Wednesday, 19 September 2012

Resting On The Job

I'm very in demand at the moment. Every day I'm getting emails from various people offering me work. And this would be bloody wonderful if these folk desperate to give me money in return for my services were directors and producers and generally people who would let me act like a fool for cash. But they're not. They're from the people that look the other way and smile pitifully when I talk about my life as an actor. They're my resting jobs.

Unless you're exceedingly lucky, exceptionally rich or went to Eton then it's highly likely that you'll have to take on a resting job while you pursue your wildly optimistic dream of uttering a single line at the Lyttelton. We all like to think that resting means a period of lounging around the house in silk pyjamas. However, the reality is more likely to contain a stint in a call centre, a spot of waitressing, some Front of House jaunting or a bit of drama teaching. They're a necessary evil but if you get it right then they can be just about bearable.

I currently do some work in a call centre. Amazingly, when I mentioned this on Twitter I got a few messages criticising me for doing such work. While I know that cold calls are immensely irritating, so is not having enough food to eat and pay your rent. That heart-sinking feeling you get when you pick up the phone and someone's trying to sell you something? Yeah, well I get that feeling when I look at my bank account and realise that if I live off rice and porridge for the week then I might just scrape by. I know the idea of suffering in a grimy bedsit, putting your art above your need to survive has been somehow romanticised but it's impractical and Quorn Pepperoni is expensive.So yes, that's why I and thousands of other people find themselves donning an extrememly uncomfortable headset everyday and calling people that generally don't want to be called. Funnily enough, none of us want to be there. Call centre work is not a career choice. It's a necessity. And not all call centres are terrible. If you look carefully and try and find the smaller ones then they're actually run rather nicely and don't insist that you're constantly hitting targets. They're flexible, don't mind too much when you drop them at an audition's notice and you often get access to the internet meaning that you can apply for acting jobs while you're working. Also, due to the sheer amount of strangers that you end up talking to, you learn more about humans than you ever thought possible. Just last night I spoke to a man who refused to believe I was calling to speak to his wife because she'd just gone out, a man who only left his house in Manchester to go to Nottingham and a man who had to ask if he needed to wear clothes to attend an interview. Just amazing.

I also do casual work for a company in their post room. I've found it's always worth letting people know that you're happy to do a few hours here and there as it's amazing just how many offices and companies could do with an extra pair of hands every so often. Again, the work is massively tedious but it's another job that allows me to be super flexible. Also, this work has lead to me being asked to do other jobs in the office and has turned into a nice little earner.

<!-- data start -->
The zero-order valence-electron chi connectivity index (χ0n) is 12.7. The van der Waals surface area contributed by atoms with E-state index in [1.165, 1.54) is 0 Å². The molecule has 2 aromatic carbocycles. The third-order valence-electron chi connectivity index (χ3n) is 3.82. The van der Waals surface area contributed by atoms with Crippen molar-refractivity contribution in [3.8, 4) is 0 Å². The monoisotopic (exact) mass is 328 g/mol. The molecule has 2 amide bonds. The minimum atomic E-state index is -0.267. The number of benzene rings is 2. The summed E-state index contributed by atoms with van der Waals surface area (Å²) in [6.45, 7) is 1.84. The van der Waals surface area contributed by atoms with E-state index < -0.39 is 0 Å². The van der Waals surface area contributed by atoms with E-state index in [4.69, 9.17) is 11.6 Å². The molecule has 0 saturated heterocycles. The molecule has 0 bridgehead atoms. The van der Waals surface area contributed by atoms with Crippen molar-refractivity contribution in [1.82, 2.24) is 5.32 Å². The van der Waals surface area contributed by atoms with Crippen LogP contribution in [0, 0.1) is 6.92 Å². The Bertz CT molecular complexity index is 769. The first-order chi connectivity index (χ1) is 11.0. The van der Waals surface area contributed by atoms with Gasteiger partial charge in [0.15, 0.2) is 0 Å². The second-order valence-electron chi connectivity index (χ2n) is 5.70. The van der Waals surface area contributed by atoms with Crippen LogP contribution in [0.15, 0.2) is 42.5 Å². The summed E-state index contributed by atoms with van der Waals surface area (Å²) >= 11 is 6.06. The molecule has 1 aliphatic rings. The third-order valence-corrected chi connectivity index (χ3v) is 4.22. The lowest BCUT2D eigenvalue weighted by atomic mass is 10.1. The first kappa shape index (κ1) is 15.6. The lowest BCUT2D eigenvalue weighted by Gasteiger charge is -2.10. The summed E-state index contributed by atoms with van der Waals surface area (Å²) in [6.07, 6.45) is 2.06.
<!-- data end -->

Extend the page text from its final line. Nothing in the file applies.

Other jobs I've found myself doing have been on the phones at a takeaway where I was constantly shouted at for the fact that we were constantly out of ribs and that our leafleters walked over someone's freshly concreted driveway, leaving large heavy footprints embedded in their front garden. Oh, and I also wasted police time by accidentally calling Holborn Police Station to tell them that we were unfortunately out of vine leaves. I've also worked as a software tester where the highlight of my time there was the fire drill that meant I got to sit outside in the sunshine for 20 minutes and in a clothing company packing factory where I got to fold up cashmere jumpers all day.

And then there are the other actors that you tend to meet when doing these jobs. I like to think that all actors are like all you lovely lot that I get to chat to everyday on Twitter. But they're really not. There's a whole sub-species of actor that, because your castings are wildly different, you would just never get to meet otherwise. There was an actor I met a while ago who refused to speak to actors who hadn't gone to drama school as they clearly didn't have as much to offer as those who had gone. The fact that, despite going to drama school, he was now being forced to work in a call centre seemed to completely pass him by. Then there was the actor who spent the whole training day taking the rest of the group through the long and arduous tale of all the benefits he receives and the very exact details of all the bus routes that he takes. Then, when the supervisor did manage to get a word in, he'd use that opportunity to tell him just where the company was going wrong and the numerous mistakes they'd made over the last twenty years.

These jobs might be soul destroying. They're not what we want to be doing. But, as stopgaps go, there's nothing more grounding than being threatened with legal action because you called someone up while they're trying to have their dinner...

1 comment:

  1. And anyone who says that these jobs are good for research is clearly talking bollocks. People are generally dull at work, because the work itself is dull, and they only let loose and become interesting while out of office hours presumably when they are doing something that they actually enjoy. Only ever useful if you are doing research for a Mike Leigh film.